Solar Energy – DC vs AC

DC and AC in Solar Panel Systems

DC Current

Photovoltaic solar electric panels, or PV modules, generate electricity by converting sunlight directly into power. The PV modules generate direct current, or DC electricity. DC electricity is what you’ll typically find in batteries. Direct current flows in one direction (more about this vs. AC below). DC is typically hard to transmit over long distances because the voltage can’t be easily increased. The source generation needs to be matched to the load and the distance from the load. In a long transmission line, the voltage drop is current * resistance or (I *R). Wire has a fixed resistance so you need a high starting voltage to overcome the voltage drop.

DC Current Example

For example, say you have a motor that requires 1 Amp at 12 Volts. Let’s say you’re using 12 guage wire that has a resistance of 1.5 ohms per 1000 ft. If you’re close to the light, the resistance of the wires is negligible so your starting voltage can be 12V. If however, you’re a mile away then the resistance is noticeable – 1.5 * (5280ft/1000ft) = 7.92 ohms. Now the drop in the wire is 7.92 Volts (I * R = 1.0 Amps * 7.92 ohms = 7.92V) and you’ll need to start off with 12V + 7.92V = 19.92V or almost 20V to power that same motor

The Problem with DC Electricity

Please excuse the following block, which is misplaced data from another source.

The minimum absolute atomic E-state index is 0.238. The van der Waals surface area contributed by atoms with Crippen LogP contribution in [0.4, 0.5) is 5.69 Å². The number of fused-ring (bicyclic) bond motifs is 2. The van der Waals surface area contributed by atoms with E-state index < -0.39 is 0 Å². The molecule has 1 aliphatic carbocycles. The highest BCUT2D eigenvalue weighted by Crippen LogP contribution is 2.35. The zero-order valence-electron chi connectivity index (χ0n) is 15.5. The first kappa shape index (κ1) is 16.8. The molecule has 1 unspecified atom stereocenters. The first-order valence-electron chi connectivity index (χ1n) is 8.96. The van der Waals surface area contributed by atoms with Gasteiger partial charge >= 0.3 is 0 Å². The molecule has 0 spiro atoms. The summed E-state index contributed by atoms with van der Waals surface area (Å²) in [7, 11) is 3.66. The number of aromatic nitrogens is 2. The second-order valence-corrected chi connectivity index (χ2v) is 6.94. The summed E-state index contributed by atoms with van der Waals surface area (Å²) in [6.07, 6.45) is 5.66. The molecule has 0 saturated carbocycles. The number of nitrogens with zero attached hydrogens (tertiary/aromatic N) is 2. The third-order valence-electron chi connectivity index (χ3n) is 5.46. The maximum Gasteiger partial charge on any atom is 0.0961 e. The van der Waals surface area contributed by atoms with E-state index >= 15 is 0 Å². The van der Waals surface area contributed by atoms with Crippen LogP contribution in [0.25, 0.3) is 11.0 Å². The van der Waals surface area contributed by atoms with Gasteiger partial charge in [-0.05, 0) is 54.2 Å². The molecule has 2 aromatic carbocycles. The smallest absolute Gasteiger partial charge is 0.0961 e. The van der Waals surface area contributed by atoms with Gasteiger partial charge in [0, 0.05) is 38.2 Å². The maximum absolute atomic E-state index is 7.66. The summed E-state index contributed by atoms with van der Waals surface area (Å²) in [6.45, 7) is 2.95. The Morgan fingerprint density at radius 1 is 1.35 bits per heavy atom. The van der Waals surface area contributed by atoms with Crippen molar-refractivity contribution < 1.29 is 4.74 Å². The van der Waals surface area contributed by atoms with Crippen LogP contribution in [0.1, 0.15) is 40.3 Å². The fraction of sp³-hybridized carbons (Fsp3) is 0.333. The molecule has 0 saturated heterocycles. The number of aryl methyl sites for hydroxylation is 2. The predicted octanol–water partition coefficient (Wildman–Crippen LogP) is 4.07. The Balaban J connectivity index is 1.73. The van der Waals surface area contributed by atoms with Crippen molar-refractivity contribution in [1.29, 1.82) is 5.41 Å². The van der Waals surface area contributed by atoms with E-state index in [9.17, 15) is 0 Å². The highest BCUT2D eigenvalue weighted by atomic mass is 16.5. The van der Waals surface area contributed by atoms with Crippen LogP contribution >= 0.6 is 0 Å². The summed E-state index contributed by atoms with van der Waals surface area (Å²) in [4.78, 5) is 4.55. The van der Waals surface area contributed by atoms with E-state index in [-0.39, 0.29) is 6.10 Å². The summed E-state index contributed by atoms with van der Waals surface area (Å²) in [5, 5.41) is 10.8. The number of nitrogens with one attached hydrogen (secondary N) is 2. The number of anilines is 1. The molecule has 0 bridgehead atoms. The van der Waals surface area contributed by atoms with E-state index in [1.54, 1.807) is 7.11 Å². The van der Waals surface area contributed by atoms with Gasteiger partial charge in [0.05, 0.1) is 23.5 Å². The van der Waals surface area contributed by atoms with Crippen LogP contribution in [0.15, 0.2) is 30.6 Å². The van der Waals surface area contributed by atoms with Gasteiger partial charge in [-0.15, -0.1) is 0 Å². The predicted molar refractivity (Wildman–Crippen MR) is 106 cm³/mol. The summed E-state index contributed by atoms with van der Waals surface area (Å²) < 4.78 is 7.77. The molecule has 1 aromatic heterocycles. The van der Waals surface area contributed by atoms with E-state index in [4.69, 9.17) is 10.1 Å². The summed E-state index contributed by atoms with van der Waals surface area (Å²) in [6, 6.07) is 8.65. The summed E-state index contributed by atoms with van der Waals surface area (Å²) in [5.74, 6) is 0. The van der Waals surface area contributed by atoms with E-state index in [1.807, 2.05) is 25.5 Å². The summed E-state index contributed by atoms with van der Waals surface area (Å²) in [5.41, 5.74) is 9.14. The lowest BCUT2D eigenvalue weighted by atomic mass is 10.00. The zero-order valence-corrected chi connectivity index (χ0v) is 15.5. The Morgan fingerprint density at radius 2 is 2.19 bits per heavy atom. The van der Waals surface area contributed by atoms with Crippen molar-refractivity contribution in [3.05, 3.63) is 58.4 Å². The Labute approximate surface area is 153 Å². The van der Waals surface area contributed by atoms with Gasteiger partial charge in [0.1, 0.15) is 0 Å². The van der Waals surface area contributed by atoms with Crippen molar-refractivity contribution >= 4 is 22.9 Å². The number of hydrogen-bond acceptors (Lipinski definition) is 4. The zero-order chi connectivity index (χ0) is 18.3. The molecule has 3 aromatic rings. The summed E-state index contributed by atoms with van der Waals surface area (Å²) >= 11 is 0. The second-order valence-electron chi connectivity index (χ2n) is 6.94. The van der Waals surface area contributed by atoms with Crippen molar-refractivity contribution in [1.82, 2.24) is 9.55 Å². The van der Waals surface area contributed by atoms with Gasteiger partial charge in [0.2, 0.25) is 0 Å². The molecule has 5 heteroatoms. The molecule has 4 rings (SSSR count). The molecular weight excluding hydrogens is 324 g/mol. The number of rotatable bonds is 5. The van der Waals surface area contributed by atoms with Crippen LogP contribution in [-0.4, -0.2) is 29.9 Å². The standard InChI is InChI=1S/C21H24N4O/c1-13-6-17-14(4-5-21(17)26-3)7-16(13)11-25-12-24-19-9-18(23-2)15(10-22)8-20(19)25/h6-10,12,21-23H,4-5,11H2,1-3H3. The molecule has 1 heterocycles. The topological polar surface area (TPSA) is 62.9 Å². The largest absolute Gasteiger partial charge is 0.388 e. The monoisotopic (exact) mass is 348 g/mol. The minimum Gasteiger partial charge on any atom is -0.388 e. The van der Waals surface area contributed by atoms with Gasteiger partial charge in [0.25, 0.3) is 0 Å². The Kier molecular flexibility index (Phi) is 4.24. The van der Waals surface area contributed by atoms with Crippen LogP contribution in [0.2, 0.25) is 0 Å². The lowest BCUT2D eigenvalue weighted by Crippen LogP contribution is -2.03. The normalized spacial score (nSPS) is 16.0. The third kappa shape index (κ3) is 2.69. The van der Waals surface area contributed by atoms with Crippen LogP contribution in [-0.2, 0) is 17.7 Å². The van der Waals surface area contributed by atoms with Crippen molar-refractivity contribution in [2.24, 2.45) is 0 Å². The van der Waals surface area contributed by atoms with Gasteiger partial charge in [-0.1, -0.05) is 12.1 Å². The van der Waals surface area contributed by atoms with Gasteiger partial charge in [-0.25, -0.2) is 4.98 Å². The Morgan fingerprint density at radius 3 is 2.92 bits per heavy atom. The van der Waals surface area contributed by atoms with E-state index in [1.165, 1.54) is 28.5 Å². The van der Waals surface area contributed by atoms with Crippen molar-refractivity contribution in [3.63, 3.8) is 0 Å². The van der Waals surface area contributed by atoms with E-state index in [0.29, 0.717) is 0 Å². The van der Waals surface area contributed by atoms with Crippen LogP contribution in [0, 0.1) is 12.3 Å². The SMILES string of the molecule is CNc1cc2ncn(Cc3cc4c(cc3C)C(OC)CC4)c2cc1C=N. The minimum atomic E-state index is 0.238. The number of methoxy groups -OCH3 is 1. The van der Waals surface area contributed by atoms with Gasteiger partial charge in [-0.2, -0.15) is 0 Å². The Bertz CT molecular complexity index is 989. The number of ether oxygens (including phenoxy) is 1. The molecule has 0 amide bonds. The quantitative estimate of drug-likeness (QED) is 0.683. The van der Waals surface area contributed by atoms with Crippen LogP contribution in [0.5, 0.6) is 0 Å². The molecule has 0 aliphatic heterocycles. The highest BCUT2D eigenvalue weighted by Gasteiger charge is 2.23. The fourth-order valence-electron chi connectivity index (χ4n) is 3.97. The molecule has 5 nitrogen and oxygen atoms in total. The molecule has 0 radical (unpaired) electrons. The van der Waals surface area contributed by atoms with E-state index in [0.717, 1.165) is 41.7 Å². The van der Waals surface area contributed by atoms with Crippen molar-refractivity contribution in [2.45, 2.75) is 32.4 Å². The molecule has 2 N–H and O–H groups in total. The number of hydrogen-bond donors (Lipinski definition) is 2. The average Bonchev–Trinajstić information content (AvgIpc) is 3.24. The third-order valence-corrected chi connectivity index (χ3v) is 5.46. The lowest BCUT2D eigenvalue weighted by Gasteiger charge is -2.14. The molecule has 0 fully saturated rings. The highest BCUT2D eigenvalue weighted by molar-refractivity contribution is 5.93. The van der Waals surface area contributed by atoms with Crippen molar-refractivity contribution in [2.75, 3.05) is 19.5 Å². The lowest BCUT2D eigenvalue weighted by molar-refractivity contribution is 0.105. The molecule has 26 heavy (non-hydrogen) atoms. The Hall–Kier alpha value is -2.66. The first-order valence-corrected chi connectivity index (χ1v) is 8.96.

At the beginning of the electrical revolution, many different types of generators were needed to match various loads such as lights, motors and railway systems. You can see that this can quickly get out of hand. An interesting wikipedia article discussing the argument between Edison (DC proponent) and Tesla (AC proponent) can be found at this History of Electrical Power Transmission link. Is there a solution to this type of problem? Luckily there is and it comes in the form of AC electricity.

AC Electricity

Alternating Current is typically referred to as AC electricity. This is what you find in your house power outlets. In today’s AC systems, the movement of electrical charge changes direction many times per second. AC systems have the advantage of being easier to increase or decrease in voltage – on other words transform. A device called a transformer is used to convert a high voltage/low current into a low voltage/high current or vice-versa. If the voltage doubles, the current will be cut in half and on the other hand, if the voltage is cut in half, the current will double. This is an example, transformers can actually convert AC power in any ratio – not just ½ and 2 (ie. 4:3, 12:1, etc). For efficiency reasons, the typical AC waveform is a sine wave as shown below


The Advantage of AC with Power Transmission

Remember how the voltage drop in a wire is I * R? Well, if the current is 1/10 of the DC example, we’ll only get 0.792V of drop (0.1A * 7.92 ohms = 0.792V). In this case, the voltage would be 120V while the current would be 0.1A. Just before the motor, we can place a 10:1 (10 to 1) transformer which would convert 120V to 12V and the 0.1A to 1A. We have the same result 12V at 1A, but we’re getting less loss in the wire. Additionally, the wire will heat up less as a result of the lower current (the 7.92V drop is dissipated as heat).

AC Discussion and Solar Power

You may be wondering at this point, why this is important. I wanted to discuss why AC power is used throughout the home. I also wanted to point out that the electricity that is produced by solar panels isn't directly compatible with the power in your home. I'll have additional posts are articles in my newsletter to discuss these issues.

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Chad Decker